Secret Writing Techniques #1

ASYNDETON

Writers have developed innumerable techniques to nail their reader’s eyes to the page, and one of those secret weapons is called asyndeton. However, there is nothing new under the sun. We have simply learned how to describe what we do and have tagged it with a name. These techniques have been around since Adam and Eve told stories to Cain and Abel.

Asyndeton means disjointed and unconnected. In literature, it is the art of stringing a list of clauses together without the use of conjunctions. Doesn’t sound that exciting, does it? But wait until you see the examples!

From Double Indemnity: Why, they’ve got ten volumes on suicide alone. Suicide by race, by color, by occupation, by sex, by seasons of the year, by time of day. Suicide, how committed: by poisons, by firearms, by drowning, by leaps. Suicide by poison, subdivided by types of poison, such as corrosive, irritant, systemic, gaseous, narcotic, alkaloid, protein, and so forth.

Writers aren’t the only ones who use this effectively. Orators and statesmen use it, too.

Julius Caesar said, “I came, I saw, I conquered.”

Sir Winston Churchill used it in 1940 in the address known as “We shall fight on the beaches:”

We shall go on to the end, we shall fight in France, we shall fight on the seas and oceans, we shall fight with growing confidence and growing strength in the air, we shall defend our Island, whatever the cost may be, we shall fight on the beaches, we shall fight on the landing grounds, we shall fight in the fields and in the streets, we shall fight in the hills; we shall never surrender.

And John F. Kennedy used it: “…that we shall pay any price, bear any burden, meet any hardship, support any friend, oppose any foe to assure the survival and the success of liberty.”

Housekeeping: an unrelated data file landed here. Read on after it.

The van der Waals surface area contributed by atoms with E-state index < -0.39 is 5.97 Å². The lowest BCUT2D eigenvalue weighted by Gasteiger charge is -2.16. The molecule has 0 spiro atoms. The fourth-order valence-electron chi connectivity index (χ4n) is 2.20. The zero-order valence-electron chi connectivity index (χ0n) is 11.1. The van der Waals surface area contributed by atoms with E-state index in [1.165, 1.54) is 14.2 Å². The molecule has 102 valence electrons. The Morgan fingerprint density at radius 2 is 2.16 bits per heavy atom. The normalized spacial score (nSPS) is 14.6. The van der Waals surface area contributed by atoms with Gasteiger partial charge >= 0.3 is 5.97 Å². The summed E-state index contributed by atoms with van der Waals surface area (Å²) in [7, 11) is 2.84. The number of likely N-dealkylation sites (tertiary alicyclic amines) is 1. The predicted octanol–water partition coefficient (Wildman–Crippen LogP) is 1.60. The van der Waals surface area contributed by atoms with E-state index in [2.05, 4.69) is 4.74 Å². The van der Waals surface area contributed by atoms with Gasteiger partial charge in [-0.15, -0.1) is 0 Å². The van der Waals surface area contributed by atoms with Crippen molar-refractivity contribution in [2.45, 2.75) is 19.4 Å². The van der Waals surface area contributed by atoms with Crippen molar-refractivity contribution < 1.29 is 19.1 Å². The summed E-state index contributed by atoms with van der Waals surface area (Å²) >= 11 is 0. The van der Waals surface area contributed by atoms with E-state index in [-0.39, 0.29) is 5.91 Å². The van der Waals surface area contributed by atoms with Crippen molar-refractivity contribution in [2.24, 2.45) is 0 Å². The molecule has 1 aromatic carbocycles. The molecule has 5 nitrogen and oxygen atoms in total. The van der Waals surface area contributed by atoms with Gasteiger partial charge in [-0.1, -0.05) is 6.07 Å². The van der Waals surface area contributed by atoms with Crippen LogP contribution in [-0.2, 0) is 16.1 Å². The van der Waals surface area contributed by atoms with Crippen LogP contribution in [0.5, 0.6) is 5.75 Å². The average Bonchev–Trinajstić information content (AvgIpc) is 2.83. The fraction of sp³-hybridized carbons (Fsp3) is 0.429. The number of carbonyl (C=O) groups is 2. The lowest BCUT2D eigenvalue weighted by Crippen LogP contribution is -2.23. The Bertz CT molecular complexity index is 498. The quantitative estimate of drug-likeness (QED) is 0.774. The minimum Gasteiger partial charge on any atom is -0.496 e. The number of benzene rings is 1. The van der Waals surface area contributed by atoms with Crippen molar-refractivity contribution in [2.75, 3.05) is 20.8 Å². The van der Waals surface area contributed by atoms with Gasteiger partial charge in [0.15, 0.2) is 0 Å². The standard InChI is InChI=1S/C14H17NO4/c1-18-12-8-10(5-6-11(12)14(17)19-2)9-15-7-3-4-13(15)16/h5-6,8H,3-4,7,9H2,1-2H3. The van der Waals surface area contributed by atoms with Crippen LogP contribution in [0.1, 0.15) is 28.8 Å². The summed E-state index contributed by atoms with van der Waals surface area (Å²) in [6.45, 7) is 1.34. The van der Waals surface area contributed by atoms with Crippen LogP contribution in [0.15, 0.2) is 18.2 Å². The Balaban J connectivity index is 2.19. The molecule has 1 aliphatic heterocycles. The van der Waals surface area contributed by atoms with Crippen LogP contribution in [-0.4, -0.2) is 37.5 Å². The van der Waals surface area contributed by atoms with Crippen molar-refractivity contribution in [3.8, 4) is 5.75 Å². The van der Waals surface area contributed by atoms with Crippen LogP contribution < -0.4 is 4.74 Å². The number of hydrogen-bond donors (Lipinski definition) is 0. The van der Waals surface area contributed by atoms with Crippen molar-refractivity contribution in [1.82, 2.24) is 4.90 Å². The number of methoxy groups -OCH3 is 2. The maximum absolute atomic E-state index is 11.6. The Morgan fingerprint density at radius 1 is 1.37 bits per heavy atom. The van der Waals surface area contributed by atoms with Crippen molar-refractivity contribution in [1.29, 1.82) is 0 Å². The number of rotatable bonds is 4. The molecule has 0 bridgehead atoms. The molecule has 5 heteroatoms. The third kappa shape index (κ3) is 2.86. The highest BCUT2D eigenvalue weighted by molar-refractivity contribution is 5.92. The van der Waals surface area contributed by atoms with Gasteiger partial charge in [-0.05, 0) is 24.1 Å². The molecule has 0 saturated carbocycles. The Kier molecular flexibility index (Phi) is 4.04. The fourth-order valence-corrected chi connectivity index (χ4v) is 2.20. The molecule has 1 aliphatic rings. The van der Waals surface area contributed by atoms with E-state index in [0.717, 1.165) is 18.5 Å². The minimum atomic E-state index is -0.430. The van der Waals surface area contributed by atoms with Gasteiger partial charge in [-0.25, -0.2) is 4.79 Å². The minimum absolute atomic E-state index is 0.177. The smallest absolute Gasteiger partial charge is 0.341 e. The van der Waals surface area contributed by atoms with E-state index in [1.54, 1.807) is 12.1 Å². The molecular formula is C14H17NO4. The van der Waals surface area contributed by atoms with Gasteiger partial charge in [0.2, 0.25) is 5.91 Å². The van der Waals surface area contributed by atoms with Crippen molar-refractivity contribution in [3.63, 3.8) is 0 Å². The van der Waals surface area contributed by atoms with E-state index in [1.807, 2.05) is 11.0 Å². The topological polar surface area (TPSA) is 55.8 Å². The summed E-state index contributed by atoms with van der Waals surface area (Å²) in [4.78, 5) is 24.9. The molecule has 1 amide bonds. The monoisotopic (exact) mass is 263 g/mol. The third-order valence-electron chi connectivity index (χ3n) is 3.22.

Now it’s your turn. For hard core impact with a dramatic effect, try asyndeton!

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In Memory of my Dear Mother

It looks like 2016 came in with a roar. My son survived the fiery racing accident in February and still has 4-6 months of rehab, but my mother went to be with the Lord March 24. She was almost 98 years old, so I’m thankful I had her that long, but that doesn’t make the parting any easier.

In a few more days, I’ll get back to the business of writing and blogging, but for now I’d like to post these poems to honor Mom. I wrote them years ago but never showed them to her.

Quiet Gray by Deborah Owen

She got her way with temper fits

And maybe stretched the truth a bit

Made Dad so mad he could have spit

But made me laugh… she had such grit

– My Mom

 

Born without grace and no fanfare

She’d quiet us with just one stare

To say a word, we would not dare

Tender Paradox led in prayer

– My Mom

 

She’s older now, a quiet gray

We’ll have a docile Mother’s Day

Seems strange to have her now this way

To keep her long, that’s what I pray

– My Mom

——————————–

 

 Hour Glass by Deborah Owen

She walks with halt and shuffling feet

Her high-step days are gone

A face of roadmap lines runs deep

Unpainted lips are drawn

 

But on each Mother’s Day I see

the mom who played with me

We baked mud pies and choc’late cakes

and topped them off with tea

 

Of childhood days I often think

to fill my heart with cheer

Of all the moms I could have had

She’s mine! My mother, dear.

Dorothy 97th B-day 6

 

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